The landlocked Italian region has many attractions, including incredible art treasures
Finding your own patch of peace - and finding it on the cheap - isn't always easy in Italy. But fortunately for holidaymakers, Umbria isn't much like the rest of the country. The landlocked region between Tuscany, Le Marche and Lazio has art treasures to match anywhere on the peninsula - in Assisi and Perugia abovess all.
Umbria's kindly hills are more often planted with olive trees than with grape vines.
Umbria's big attraction is the stuff that's missing. No Umbrian city makes it into Italy's largest 25. In fact, fewer than a million people live in the region. Vast landscapes are almost empty, smothered in woodland or olive groves, and punctuated by hills that roll their way to a hazy horizon. All that silence is crisscrossed by a network of hiking and biking trails, most of which are well-managed.
Inaugurated in 2013, the Grand Tour Rando recreates the southern Umbria of thse 18th- and 19th-century grand tourists, as a series of long-distance cycling routes. Rides of 200km-300km start from Marmore Falls - described by Lord Byron as a "matchless cataract. Horribly beautiful!" You can cover as much or as little as you like, passing Narni and Amelia, the weird fossilised trees at Dunarobba and the ruins of the Roman Carsulae along the way.
A network of marked paths follow the wanderings of Saint Francis. Italy's patron saint spent much of his life amid this bucolic scenery.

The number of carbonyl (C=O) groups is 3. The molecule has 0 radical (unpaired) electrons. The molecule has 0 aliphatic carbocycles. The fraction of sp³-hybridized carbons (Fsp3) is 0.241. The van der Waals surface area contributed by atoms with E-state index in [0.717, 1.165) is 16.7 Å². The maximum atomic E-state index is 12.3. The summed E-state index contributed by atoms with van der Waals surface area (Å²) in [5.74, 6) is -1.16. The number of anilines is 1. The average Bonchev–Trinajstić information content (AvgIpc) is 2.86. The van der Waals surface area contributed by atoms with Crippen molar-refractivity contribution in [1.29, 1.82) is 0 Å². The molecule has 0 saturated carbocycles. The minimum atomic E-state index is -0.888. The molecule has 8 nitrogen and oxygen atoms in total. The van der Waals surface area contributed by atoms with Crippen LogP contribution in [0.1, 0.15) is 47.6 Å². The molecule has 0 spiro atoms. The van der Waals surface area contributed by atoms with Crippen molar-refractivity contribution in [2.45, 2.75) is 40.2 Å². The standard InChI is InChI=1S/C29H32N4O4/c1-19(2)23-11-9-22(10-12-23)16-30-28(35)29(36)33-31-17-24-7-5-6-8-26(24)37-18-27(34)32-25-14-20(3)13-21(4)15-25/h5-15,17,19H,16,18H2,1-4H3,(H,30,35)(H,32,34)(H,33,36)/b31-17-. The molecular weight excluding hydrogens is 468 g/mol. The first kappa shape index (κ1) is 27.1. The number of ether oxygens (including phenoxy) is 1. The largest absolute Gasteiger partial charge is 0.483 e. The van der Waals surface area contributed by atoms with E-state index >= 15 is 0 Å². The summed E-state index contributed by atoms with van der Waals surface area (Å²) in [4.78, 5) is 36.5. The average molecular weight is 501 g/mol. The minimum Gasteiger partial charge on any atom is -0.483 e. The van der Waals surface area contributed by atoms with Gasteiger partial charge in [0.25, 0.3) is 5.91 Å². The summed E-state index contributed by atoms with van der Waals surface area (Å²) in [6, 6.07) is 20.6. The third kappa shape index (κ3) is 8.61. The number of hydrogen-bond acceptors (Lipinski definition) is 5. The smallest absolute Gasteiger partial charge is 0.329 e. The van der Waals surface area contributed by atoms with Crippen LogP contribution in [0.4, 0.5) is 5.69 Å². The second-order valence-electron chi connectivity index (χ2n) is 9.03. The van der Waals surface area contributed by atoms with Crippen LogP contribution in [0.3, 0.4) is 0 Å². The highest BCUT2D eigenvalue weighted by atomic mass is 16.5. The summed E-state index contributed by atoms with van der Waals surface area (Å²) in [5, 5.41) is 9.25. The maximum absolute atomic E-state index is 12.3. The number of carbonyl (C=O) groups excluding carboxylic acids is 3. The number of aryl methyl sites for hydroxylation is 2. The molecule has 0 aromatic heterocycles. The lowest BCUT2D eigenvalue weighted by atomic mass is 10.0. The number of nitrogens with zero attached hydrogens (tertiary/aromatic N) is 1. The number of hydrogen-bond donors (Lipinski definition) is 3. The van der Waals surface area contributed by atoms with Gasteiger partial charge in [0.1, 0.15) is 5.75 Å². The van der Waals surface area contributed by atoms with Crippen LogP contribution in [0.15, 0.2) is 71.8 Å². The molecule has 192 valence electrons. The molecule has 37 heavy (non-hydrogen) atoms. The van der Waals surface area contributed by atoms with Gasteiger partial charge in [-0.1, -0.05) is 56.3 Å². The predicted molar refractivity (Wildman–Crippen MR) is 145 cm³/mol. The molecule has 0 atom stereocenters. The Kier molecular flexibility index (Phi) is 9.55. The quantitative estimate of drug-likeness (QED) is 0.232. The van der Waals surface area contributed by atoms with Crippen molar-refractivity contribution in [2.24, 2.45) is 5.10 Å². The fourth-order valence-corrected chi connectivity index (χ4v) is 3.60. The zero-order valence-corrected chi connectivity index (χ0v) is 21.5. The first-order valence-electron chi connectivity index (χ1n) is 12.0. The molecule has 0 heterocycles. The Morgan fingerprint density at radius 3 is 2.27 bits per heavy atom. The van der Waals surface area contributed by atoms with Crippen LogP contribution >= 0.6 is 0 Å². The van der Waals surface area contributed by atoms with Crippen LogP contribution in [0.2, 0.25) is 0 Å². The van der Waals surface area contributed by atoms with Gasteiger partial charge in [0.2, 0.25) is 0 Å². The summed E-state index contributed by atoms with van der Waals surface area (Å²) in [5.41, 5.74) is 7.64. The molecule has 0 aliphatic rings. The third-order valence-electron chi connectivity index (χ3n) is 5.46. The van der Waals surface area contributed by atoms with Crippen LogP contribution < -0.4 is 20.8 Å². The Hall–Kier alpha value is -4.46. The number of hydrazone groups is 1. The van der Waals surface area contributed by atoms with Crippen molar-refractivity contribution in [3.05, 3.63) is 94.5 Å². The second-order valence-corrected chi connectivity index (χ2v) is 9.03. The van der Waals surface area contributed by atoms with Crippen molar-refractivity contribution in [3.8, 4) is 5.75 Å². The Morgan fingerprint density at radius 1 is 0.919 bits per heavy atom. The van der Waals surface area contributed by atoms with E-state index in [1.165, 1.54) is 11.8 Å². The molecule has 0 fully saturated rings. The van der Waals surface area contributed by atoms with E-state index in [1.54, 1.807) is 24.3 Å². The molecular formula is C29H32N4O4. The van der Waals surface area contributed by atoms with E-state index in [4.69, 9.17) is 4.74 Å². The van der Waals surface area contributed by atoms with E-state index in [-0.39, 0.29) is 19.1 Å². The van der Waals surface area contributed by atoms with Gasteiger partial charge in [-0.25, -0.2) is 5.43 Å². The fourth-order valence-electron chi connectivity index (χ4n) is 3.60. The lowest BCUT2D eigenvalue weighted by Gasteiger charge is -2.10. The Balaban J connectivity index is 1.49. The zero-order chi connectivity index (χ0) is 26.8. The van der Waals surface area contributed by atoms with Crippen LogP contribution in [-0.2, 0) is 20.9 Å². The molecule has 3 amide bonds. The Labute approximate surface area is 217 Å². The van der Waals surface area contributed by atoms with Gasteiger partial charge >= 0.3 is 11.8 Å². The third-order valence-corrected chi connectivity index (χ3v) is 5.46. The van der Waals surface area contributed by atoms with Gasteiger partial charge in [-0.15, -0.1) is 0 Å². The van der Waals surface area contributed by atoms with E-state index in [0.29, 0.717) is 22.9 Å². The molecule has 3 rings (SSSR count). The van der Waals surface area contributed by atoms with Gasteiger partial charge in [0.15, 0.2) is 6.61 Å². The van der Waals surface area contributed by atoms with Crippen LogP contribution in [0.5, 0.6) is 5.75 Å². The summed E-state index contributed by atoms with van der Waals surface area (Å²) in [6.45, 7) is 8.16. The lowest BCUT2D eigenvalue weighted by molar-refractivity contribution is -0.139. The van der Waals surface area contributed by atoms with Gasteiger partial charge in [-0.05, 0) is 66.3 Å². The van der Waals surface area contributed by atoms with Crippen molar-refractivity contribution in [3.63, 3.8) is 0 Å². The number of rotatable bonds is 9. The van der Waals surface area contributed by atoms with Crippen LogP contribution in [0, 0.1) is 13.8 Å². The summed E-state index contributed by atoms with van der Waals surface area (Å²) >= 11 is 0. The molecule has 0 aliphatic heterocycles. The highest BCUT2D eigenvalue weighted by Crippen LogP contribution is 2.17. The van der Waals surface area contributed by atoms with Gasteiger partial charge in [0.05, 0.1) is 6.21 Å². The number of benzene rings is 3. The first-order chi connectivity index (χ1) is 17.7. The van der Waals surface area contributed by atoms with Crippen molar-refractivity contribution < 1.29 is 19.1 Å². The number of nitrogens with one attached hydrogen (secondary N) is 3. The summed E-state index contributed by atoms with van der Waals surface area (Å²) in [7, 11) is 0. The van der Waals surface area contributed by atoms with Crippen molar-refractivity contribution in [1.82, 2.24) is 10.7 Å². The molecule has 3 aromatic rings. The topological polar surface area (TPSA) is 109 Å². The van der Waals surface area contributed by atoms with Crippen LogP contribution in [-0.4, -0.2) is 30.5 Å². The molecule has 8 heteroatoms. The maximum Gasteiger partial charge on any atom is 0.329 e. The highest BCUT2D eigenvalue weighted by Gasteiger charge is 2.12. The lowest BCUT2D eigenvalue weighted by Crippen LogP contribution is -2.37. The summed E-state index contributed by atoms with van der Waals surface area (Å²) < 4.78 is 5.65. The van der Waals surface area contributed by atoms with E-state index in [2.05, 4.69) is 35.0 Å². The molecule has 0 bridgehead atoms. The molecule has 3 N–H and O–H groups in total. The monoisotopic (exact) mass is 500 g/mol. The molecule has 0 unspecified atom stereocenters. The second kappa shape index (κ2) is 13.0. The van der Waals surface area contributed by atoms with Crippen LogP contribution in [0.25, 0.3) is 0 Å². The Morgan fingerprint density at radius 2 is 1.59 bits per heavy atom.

There are bite-size walks in southern Umbria, too. From central Spoleto, you can roam to the ilex woods of Monteluco and back via the Ponte delle Torri, a 90m-high aqueduct that spans a 200m ravine outside the town.
Orvieto is visible for miles in every direction, seeming to sprout from a wall of volcanic rock. The site has been inhabited since the Etruscan era at least, when it was "Velzna", one of Etruria's most powerful cities. It is a place whose character shifts after dark. The streets are a united nations of visitors during the day. But most are day-trippers: when the tour buses leave, Orvieto takes on a local vibe, and it's this that rewards a longer stay.
Head north to gorge yourself on art, without spending a cent. Almost every Umbrian church - the main exception being Orvieto's cathedral - is free to enter. And we are not talking bit-part, consolation-prize art either: some of central Italy's finest paintings decorate the churches of northern Umbria.
Festivals and markets
Umbria has some of Italy's liveliest festivals. Among the best during spring and early summer are Porchettiamo, sBevagna's Mercato delle Gaite , and Spello's Infiorate when the town's streets are carpeted in petals to mark the feast of Corpus Domini. Even a small village sagra (festival) will give an insight into Umbrian life you won't find in a gallery or cathedral.
Away from festival season, you can seep into Umbria at a weekly market. — © Guardian Newspapers Limited, 2014